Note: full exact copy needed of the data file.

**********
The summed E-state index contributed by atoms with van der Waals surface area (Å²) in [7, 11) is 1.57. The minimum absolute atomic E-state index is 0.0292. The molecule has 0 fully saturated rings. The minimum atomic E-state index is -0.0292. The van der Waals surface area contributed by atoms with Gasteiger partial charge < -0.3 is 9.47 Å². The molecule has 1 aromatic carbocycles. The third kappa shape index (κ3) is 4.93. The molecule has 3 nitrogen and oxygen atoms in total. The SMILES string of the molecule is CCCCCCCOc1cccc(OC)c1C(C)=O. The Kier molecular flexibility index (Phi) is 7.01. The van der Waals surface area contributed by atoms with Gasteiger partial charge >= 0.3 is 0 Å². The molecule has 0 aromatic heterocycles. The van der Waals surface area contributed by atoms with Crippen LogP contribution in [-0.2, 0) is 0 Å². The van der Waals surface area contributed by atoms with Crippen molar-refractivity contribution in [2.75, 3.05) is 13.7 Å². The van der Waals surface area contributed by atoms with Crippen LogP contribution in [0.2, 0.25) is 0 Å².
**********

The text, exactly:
The summed E-state index contributed by atoms with van der Waals surface area (Å²) in [7, 11) is 1.57. The minimum absolute atomic E-state index is 0.0292. The molecule has 0 fully saturated rings. The minimum atomic E-state index is -0.0292. The van der Waals surface area contributed by atoms with Gasteiger partial charge < -0.3 is 9.47 Å². The molecule has 1 aromatic carbocycles. The third kappa shape index (κ3) is 4.93. The molecule has 3 nitrogen and oxygen atoms in total. The SMILES string of the molecule is CCCCCCCOc1cccc(OC)c1C(C)=O. The Kier molecular flexibility index (Phi) is 7.01. The van der Waals surface area contributed by atoms with Gasteiger partial charge >= 0.3 is 0 Å². The molecule has 0 aromatic heterocycles. The van der Waals surface area contributed by atoms with Crippen LogP contribution in [-0.2, 0) is 0 Å². The van der Waals surface area contributed by atoms with Crippen molar-refractivity contribution in [2.75, 3.05) is 13.7 Å². The van der Waals surface area contributed by atoms with Crippen LogP contribution in [0.2, 0.25) is 0 Å².